In March, Apple upgraded the iPad and iPhone operating system to iOS 9.3 (quickly followed by iOS 9.3.1, which tweaked a few bugs). The lead up to the release caught the eye of the K-12 community, which had been waiting for a few tweaks of their own that would help it better manage both shared and one-to-one iPad implementations. It’s only been a couple of weeks since the new operating system hit prime time, but the feedback is already coming in—and it’s largely positive.
Before, the iPad was basically one user per device. The additional features of iOS 9.3 make the iPad very attractive for shared environments. Unfortunately Apple hasn’t addressed the big elephant in the room, and that is the pricing of their models. It’s hard to justify an iPad when you can get two Chromebooks for the same price that will do a majority of the things students need to do.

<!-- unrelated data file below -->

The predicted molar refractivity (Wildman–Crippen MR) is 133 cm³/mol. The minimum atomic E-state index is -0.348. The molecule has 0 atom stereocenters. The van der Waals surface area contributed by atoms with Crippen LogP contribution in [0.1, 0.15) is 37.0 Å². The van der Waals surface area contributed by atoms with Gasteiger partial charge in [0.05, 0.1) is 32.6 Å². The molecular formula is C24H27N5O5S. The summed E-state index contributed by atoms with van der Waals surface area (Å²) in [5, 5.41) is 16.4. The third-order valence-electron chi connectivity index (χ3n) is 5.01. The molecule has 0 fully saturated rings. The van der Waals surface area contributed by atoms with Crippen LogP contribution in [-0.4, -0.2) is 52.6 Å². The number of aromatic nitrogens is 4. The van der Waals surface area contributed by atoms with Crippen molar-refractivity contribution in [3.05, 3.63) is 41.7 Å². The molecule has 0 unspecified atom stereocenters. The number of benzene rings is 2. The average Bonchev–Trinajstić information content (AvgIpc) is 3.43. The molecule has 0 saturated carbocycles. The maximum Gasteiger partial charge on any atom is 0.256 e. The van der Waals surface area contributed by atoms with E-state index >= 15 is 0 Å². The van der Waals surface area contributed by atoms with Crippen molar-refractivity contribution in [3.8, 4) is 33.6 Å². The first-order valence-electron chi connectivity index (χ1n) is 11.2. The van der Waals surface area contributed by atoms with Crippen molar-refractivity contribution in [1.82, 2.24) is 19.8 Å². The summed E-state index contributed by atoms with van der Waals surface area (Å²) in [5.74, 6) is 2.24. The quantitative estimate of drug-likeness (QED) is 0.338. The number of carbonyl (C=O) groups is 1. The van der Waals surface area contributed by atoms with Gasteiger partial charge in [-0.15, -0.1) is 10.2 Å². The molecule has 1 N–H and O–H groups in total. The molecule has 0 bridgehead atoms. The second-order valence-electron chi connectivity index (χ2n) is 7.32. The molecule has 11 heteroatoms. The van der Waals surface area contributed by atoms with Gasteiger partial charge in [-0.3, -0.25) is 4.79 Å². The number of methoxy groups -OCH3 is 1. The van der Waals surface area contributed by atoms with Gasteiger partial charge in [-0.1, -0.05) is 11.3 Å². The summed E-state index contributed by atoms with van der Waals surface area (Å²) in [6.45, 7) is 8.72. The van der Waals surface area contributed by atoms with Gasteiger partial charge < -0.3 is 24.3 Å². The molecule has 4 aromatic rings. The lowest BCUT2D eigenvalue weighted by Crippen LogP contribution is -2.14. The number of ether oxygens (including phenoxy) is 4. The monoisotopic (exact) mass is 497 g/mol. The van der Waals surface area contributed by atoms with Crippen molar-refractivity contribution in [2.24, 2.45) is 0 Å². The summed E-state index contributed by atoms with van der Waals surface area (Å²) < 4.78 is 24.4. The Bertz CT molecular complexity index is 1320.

I really wish Apple would release special iPad models for the educational market that are price competitive. Remember the eMacs? Ok, maybe that’s not a good example, but we had a ton of them, and they worked well (give or take a capacitor or two).